So, bye bye Bo Xilai. Tripped up by your wife and a dead Lao Wai.
On the scale of falling from the Party’s graces, the news of Bo Xilai’s ouster and the criminal investigation of his wife and associates ranks somewhere between “Zhao Ziyang getting Fredo Kissed by Deng Xiaoping in 1989″ and “Lin Biao hitting Outer Mongolia at 1000 MPH.” It’s certainly the most spectacular – and public – booting of a high ranking CCP official since 1989. Bo’s naked ambition and high profile all but guaranteed that when he fell it was going to leave more than just a plane-sized divot in the Mongolian turf.
For nearly two months after the “Lin Biao Affair” in September, 1971, the Party was able to keep a lid on the story, knowing how confused people would be to hear the Mao’s closest comrade at arms and chosen successor had in fact tried to betray the Chairman and then died in the act of defecting to the Soviet Union. By contrast, the Party’s attempts to control the Bo Xilai story over the past few months has been like watching drunk chimps try to make wall art with a bucket of jello and a couple of nail guns.
The problem with rumors is that they’re usually not true. The problem with rumors in China is that people believe them anyway because most people know that the ‘state media’ is nothing but an enormous firehose of steaming donkey shit. The problem with rumors in China NOW is that wild suppositions which at first glance seemed too crazy to be true turned out to be pretty accurate.
Last week the government made Sina, Baidu, and Tencent pull down their pants, lube up, and swear that they would help guide public opinion and participate in the fight against the spreading of online rumors. Good luck with that. At this point Boxun could probably run a photo of Wen Jiabao dressed in a gimp costume dipping chunks of Mao’s corpse in gutter oil hotpot while singing “American Pie”, and people are going to say, “Well, that shit about Wang Lijun was nuts, and look how that turned out. I dunno, this could be true as well…”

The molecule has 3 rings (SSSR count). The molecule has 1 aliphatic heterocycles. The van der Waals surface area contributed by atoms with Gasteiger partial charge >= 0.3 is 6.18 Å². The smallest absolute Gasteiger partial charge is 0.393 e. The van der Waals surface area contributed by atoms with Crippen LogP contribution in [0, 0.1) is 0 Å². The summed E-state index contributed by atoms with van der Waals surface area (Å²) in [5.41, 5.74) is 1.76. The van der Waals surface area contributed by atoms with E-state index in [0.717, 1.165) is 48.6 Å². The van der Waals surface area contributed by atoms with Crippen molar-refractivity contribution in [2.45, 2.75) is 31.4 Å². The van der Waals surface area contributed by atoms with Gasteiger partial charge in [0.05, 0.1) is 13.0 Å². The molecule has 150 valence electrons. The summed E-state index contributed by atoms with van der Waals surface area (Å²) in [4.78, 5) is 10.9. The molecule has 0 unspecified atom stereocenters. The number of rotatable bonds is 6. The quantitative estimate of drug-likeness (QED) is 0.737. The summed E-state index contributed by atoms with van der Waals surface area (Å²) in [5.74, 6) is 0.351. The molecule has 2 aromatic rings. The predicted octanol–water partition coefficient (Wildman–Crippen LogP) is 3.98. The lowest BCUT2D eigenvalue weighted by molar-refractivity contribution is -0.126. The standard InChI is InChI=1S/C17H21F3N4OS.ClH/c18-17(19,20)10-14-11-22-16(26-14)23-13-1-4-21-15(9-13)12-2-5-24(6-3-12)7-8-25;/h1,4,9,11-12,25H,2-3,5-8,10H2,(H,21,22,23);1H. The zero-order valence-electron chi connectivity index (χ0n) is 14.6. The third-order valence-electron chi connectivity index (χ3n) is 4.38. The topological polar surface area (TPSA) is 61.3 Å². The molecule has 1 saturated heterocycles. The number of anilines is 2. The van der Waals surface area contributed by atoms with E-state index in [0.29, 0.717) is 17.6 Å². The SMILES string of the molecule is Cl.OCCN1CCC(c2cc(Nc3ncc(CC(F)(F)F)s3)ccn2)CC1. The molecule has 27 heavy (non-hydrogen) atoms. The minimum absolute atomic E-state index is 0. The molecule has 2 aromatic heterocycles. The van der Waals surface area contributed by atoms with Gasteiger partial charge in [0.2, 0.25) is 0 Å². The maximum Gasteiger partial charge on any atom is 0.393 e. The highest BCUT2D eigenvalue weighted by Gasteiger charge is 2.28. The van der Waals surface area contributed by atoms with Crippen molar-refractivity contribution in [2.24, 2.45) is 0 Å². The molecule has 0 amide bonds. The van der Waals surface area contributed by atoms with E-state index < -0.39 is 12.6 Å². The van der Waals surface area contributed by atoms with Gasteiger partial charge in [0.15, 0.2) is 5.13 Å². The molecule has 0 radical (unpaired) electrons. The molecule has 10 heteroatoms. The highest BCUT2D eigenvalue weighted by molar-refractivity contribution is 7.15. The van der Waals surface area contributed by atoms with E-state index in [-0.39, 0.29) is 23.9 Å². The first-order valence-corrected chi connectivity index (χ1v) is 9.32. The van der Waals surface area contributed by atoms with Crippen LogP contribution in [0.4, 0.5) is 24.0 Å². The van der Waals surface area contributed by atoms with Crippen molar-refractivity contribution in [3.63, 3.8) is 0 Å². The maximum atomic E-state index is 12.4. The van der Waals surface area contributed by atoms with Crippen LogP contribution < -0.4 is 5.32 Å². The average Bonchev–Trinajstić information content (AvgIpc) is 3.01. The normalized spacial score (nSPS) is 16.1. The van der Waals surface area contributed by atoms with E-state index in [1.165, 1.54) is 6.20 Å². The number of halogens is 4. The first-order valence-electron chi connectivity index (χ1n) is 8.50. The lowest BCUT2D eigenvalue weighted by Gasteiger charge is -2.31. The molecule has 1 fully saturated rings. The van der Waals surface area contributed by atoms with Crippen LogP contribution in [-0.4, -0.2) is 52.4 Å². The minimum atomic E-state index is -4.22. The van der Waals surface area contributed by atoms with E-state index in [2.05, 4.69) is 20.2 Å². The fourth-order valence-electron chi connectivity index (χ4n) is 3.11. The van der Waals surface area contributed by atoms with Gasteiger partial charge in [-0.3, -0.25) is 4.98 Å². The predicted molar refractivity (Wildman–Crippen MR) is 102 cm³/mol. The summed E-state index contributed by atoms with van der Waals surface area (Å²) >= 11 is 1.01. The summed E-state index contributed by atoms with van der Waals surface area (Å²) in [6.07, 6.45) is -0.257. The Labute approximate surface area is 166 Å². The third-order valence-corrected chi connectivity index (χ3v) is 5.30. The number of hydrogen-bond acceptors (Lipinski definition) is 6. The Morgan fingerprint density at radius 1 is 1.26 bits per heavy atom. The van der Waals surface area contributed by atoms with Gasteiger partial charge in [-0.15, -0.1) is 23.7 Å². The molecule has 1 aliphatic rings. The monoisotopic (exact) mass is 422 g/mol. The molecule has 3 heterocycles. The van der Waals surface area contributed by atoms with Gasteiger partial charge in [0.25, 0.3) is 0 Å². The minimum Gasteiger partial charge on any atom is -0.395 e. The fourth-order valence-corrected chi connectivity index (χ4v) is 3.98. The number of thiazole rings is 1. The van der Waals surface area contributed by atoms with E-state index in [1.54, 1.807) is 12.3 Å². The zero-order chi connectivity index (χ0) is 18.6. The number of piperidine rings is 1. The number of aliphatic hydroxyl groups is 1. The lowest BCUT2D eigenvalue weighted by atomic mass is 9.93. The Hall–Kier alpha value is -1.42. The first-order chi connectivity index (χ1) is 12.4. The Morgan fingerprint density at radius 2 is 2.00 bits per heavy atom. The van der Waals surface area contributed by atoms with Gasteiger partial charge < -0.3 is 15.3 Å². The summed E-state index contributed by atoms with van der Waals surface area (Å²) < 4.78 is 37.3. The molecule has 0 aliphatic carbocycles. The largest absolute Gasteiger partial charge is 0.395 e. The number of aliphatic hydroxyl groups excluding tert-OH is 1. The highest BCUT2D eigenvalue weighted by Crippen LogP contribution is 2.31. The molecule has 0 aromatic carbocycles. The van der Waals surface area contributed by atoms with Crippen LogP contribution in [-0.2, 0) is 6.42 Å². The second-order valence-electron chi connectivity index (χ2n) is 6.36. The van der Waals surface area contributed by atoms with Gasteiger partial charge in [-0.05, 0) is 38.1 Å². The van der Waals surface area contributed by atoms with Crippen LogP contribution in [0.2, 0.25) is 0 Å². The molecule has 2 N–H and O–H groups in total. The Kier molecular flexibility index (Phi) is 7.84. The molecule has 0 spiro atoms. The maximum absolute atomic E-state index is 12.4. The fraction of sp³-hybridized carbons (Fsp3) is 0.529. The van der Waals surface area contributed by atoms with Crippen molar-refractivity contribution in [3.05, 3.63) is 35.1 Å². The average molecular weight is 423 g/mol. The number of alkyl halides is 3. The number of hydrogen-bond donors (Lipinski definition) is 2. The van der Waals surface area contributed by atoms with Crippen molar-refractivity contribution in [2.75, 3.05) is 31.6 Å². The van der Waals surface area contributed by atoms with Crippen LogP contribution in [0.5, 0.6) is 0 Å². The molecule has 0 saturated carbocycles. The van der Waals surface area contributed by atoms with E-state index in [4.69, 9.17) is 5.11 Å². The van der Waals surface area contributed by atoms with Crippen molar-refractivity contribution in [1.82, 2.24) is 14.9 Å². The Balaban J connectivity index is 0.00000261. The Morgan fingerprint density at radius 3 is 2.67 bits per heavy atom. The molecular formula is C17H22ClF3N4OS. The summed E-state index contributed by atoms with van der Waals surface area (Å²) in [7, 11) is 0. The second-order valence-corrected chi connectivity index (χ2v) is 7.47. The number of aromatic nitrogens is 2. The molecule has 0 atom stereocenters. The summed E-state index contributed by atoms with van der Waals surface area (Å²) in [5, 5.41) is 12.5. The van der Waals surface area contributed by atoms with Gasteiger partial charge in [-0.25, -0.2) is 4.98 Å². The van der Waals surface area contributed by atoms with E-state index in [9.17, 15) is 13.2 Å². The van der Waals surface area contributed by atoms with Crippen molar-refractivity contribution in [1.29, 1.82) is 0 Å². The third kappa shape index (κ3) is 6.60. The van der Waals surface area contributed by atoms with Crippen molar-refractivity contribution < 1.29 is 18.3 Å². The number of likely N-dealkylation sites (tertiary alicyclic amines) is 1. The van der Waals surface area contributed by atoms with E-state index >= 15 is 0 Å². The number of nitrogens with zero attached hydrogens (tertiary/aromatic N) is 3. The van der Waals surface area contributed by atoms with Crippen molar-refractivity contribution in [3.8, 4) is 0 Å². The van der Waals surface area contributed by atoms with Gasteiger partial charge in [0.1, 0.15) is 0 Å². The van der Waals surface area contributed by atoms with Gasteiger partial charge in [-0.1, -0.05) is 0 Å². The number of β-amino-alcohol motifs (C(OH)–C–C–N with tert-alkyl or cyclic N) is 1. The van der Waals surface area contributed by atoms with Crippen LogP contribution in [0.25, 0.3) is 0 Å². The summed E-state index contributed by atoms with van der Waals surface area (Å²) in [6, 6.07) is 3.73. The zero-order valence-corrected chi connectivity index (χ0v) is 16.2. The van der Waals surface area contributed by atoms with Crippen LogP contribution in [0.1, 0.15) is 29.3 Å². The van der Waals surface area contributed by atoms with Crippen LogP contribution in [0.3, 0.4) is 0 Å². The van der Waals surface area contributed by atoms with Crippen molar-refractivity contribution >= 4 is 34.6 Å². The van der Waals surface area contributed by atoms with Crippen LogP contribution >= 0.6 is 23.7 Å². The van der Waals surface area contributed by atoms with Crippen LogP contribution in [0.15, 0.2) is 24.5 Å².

Global Times editor Hu Xijin both on Weibo last night and in the paper this morning has been gloating about how this whole mess is really a testament to China’s rule of law. You see, we foreigners have it all wrong. We look at the situation and see a high-ranking Party official who ran his own personal fiefdom while torturing his enemies and allowing his wife to take become the Tony Montana of Chongqing. What we’re missing is the part where…No, I don’t think we’re missing anything here. That’s pretty much what happened.
It’s not rule of law if everybody’s doing it and you only oust the people who piss on the shoes of the top leadership. It’s not rule of law if every case of corruption is due to a lack of personal virtue on the part of the official with nary a word about the system that allows this kind of venality to flourish. It’s not rule of law if the police chief of a major city has to threaten to defect in order to get the attention of the central government.
As one Weibo user put it:
“Two takes on Hu Xijin’s tweet. 1) Master Hu has a knack for finding the tasty morsels in any turd you stick in his mouth. 2) No matter how far his masters throw the Frisbee, Master Hu will always fetch it back for them.”
Lin Biao’s fall from grace marked the beginning of the end of the Cultural Revolution and, indeed, the Mao era. It forced too many people to confront the very real possibility that the Party had been jerking them around for years.
People today are already very cynical. The government’s annoucement of Bo Xilai’s dismissal and the investigation into his family and associates – essentially confirming rumors that for months the censors have been working overtime to squash – just might be one of those moments.
 Hu Jintao’s orchestrated ouster of Shanghai Party Secretary Chen Liangyu in 2006 probably comes the closest, but even then Chen didn’t have 1/10th of Bo Xilai’s charisma or pathological need for the spotlight.
 Which is how the Party spun the whole “Holy Shit, Lin’s gone Rogue!” story.
 Although to be fair, the focus on Gu Kailai (or as CCTV keeps calling her, Bogu Kailai) seems awfully similar to the way women in Chinese history frequently get blamed for political disaster. I’m not saying Yang Guifei, Cixi, Jiang Qing, or Gu Kailai are innocent lambs, but when the same script gets used every time it’s hard not to wonder. As Hung Huang wrote on her Weibo account last night, “In China, whenever men are bad it’s the woman’s fault.”